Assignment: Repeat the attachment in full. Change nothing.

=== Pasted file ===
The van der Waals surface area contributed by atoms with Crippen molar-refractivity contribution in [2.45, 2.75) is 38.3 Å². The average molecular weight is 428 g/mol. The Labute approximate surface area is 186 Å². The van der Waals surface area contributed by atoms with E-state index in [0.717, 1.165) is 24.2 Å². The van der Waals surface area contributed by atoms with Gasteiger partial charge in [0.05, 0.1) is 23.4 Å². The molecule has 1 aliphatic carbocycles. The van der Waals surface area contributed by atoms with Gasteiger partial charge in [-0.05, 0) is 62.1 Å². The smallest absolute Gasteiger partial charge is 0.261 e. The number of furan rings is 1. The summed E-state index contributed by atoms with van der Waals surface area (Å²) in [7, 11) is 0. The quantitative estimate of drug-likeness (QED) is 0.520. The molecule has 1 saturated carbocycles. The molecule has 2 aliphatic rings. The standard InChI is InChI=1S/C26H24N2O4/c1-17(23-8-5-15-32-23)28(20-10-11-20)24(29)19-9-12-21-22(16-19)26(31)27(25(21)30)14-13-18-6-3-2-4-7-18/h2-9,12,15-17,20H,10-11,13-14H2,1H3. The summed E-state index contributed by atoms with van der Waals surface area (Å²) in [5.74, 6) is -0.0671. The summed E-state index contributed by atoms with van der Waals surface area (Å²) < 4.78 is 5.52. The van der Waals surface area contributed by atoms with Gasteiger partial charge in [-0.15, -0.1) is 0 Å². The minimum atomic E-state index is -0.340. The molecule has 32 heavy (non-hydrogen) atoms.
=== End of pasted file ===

The van der Waals surface area contributed by atoms with Crippen molar-refractivity contribution in [2.45, 2.75) is 38.3 Å². The average molecular weight is 428 g/mol. The Labute approximate surface area is 186 Å². The van der Waals surface area contributed by atoms with E-state index in [0.717, 1.165) is 24.2 Å². The van der Waals surface area contributed by atoms with Gasteiger partial charge in [0.05, 0.1) is 23.4 Å². The molecule has 1 aliphatic carbocycles. The van der Waals surface area contributed by atoms with Gasteiger partial charge in [-0.05, 0) is 62.1 Å². The smallest absolute Gasteiger partial charge is 0.261 e. The number of furan rings is 1. The summed E-state index contributed by atoms with van der Waals surface area (Å²) in [7, 11) is 0. The quantitative estimate of drug-likeness (QED) is 0.520. The molecule has 1 saturated carbocycles. The molecule has 2 aliphatic rings. The standard InChI is InChI=1S/C26H24N2O4/c1-17(23-8-5-15-32-23)28(20-10-11-20)24(29)19-9-12-21-22(16-19)26(31)27(25(21)30)14-13-18-6-3-2-4-7-18/h2-9,12,15-17,20H,10-11,13-14H2,1H3. The summed E-state index contributed by atoms with van der Waals surface area (Å²) in [5.74, 6) is -0.0671. The summed E-state index contributed by atoms with van der Waals surface area (Å²) < 4.78 is 5.52. The van der Waals surface area contributed by atoms with Gasteiger partial charge in [-0.15, -0.1) is 0 Å². The minimum atomic E-state index is -0.340. The molecule has 32 heavy (non-hydrogen) atoms.